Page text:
In our article Rising Lease Costs More to Blame Than Tax Rates we discussed the problems with the current development atmosphere in DC. When the economy of scale that is necessary in urban redevelopment is artificially restrained it causes lease rates or amenities to pick up the slack. Therefore lease rates of $100 per square foot shouldn’t be touted as economic strength, but rather as a future indicator of economic woe. New York City, a notoriously expensive city, has become a hub for tech start up companies, a notoriously cash strapped industry. How does this apply to the current dynamic in DC and Tysons?
A healthy development environment imitates an ecosystem. Imagine a forest. The understory is sometimes the birthplace of larger canopy trees but also the home for smaller more adaptable plant species. Plants at the forest floor have found ways to use less, be more efficient, and exist to serve their purpose even with canopy trees overhead. Canopy trees are more rare than floor species, they take more resources, and if the entire forest were replaced with only canopy trees it would be unable to sustain itself. Eventually canopy trees and understory plants decompose and create new growth.
This occurs in urban environments as well. New development grows out of a forest floor as well. Early on in the urban life the understory looks consistent, but eventually the economics (resources available versus those that are available by growing) lead to some locations developing into canopy trees. Unlike the understory this prominent growth is more stable and lasts far longer and gives the forest a different and important ecosystem. The understory of smaller development begins to evolved and through its adaptable nature fits a niche. In cities this becomes the affordable space for new growth. Some of that growth will turn into monumental trees, some will just decompose and start again.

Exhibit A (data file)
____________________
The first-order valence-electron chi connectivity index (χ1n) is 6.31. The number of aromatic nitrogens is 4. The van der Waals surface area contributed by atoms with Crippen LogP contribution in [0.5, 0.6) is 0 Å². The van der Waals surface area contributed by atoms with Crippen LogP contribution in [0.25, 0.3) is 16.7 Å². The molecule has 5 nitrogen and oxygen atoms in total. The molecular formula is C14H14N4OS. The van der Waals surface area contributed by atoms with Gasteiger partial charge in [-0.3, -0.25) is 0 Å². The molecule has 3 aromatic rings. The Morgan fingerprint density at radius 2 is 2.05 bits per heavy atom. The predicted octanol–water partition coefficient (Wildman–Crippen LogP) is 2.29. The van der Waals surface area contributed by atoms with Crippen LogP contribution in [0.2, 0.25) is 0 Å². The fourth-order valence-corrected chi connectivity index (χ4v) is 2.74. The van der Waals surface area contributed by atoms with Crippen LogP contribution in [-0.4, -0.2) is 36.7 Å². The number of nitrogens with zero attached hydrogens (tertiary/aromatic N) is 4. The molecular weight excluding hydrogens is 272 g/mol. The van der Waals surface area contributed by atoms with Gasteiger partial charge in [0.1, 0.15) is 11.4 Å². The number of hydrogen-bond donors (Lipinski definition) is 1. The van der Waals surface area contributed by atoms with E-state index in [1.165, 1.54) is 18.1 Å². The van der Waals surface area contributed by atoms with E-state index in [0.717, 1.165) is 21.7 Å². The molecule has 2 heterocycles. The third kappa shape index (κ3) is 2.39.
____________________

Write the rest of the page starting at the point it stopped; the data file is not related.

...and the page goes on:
Imposing height restrictions and arbitrary controls on the nature of development may start off as a wise choice. You avoid a single tree suffocating any new growth by blocking all resources. Eventually these controls create a homogeneous development environment. There is no such thing as an understory because all of the space evolves at the same pace, all projects believe they are premiere and therefore every new building charges the “going rate”.
When things are so controlled it becomes a component of the process to indicate and force redevelopment. A city must pick and choose where they want a building to come down, and how a new project will grow. To some extent having a plan for how to grow a region is smart, but by turning the process into a fully artificial implantation you increase the cost. At the same time of increasing cost, the end result will be the same growth that you recently removed… in a new configuration. You have created a christmas tree farm, not a forest.
Growth is good, not just for the developer who pays more and gets a good return, but also for residents and businesses. Many people argue that new premiere spaces cost far too much and often are bought up by large firms, anchor stores, or millionaire residents. What is ignored in this analysis is the effect on existing older units. These become naturally affordable spaces for younger residents, offices for emerging industries, and store fronts for local retailers because they adapt to a new environment.
I am all for smart growth where new projects pay for the resources they require in infrastructure and facilities, but to impose a cookie cutter limitation for something as arbitrary as “a vibe” is a dangerous game for any region. The lease rates in DC aren’t an indication of improvement costs and sustainability being provided by these projects to the city, it is the end result of a growth pattern which has reached its limit.